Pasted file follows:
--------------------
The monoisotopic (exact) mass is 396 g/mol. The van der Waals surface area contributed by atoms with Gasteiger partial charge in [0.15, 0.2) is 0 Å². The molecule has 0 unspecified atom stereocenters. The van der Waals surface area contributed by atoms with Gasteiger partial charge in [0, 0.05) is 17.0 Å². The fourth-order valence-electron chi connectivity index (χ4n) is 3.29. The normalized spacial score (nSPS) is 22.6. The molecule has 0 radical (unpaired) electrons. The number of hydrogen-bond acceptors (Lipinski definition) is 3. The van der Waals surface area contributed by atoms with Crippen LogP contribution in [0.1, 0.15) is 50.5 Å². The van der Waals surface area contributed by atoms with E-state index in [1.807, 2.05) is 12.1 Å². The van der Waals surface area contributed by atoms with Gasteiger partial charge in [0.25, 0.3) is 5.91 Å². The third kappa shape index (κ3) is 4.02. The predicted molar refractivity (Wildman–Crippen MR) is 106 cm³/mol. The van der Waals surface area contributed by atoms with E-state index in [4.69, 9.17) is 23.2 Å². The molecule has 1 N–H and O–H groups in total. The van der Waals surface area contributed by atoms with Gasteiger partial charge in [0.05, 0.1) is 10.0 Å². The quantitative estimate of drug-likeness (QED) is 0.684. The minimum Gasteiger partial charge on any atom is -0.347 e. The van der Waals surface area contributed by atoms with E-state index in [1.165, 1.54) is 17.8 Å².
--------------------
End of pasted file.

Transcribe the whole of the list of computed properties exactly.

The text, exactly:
The monoisotopic (exact) mass is 396 g/mol. The van der Waals surface area contributed by atoms with Gasteiger partial charge in [0.15, 0.2) is 0 Å². The molecule has 0 unspecified atom stereocenters. The van der Waals surface area contributed by atoms with Gasteiger partial charge in [0, 0.05) is 17.0 Å². The fourth-order valence-electron chi connectivity index (χ4n) is 3.29. The normalized spacial score (nSPS) is 22.6. The molecule has 0 radical (unpaired) electrons. The number of hydrogen-bond acceptors (Lipinski definition) is 3. The van der Waals surface area contributed by atoms with Crippen LogP contribution in [0.1, 0.15) is 50.5 Å². The van der Waals surface area contributed by atoms with E-state index in [1.807, 2.05) is 12.1 Å². The van der Waals surface area contributed by atoms with Gasteiger partial charge in [0.25, 0.3) is 5.91 Å². The third kappa shape index (κ3) is 4.02. The predicted molar refractivity (Wildman–Crippen MR) is 106 cm³/mol. The van der Waals surface area contributed by atoms with E-state index in [4.69, 9.17) is 23.2 Å². The molecule has 1 N–H and O–H groups in total. The van der Waals surface area contributed by atoms with Gasteiger partial charge in [0.05, 0.1) is 10.0 Å². The quantitative estimate of drug-likeness (QED) is 0.684. The minimum Gasteiger partial charge on any atom is -0.347 e. The van der Waals surface area contributed by atoms with E-state index in [1.165, 1.54) is 17.8 Å².